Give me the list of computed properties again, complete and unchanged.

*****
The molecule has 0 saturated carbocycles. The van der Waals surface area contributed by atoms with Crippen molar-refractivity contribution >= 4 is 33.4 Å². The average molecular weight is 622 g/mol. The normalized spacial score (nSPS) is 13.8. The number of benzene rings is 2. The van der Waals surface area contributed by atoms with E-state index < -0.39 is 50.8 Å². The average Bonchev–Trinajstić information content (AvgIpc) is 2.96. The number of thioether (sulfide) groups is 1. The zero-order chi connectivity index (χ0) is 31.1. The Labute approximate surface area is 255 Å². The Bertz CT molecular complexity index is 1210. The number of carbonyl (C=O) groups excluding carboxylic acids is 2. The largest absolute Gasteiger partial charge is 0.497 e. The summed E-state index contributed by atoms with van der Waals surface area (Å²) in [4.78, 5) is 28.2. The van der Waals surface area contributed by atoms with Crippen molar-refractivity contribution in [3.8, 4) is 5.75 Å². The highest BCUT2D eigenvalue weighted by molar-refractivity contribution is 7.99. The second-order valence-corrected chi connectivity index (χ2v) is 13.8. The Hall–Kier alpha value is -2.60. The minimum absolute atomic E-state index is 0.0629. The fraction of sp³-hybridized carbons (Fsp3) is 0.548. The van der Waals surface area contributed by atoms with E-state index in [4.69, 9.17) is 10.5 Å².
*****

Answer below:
The molecule has 0 saturated carbocycles. The van der Waals surface area contributed by atoms with Crippen molar-refractivity contribution >= 4 is 33.4 Å². The average molecular weight is 622 g/mol. The normalized spacial score (nSPS) is 13.8. The number of benzene rings is 2. The van der Waals surface area contributed by atoms with E-state index < -0.39 is 50.8 Å². The average Bonchev–Trinajstić information content (AvgIpc) is 2.96. The number of thioether (sulfide) groups is 1. The zero-order chi connectivity index (χ0) is 31.1. The Labute approximate surface area is 255 Å². The Bertz CT molecular complexity index is 1210. The number of carbonyl (C=O) groups excluding carboxylic acids is 2. The largest absolute Gasteiger partial charge is 0.497 e. The summed E-state index contributed by atoms with van der Waals surface area (Å²) in [4.78, 5) is 28.2. The van der Waals surface area contributed by atoms with Crippen molar-refractivity contribution in [3.8, 4) is 5.75 Å². The highest BCUT2D eigenvalue weighted by molar-refractivity contribution is 7.99. The second-order valence-corrected chi connectivity index (χ2v) is 13.8. The Hall–Kier alpha value is -2.60. The minimum absolute atomic E-state index is 0.0629. The fraction of sp³-hybridized carbons (Fsp3) is 0.548. The van der Waals surface area contributed by atoms with E-state index in [4.69, 9.17) is 10.5 Å².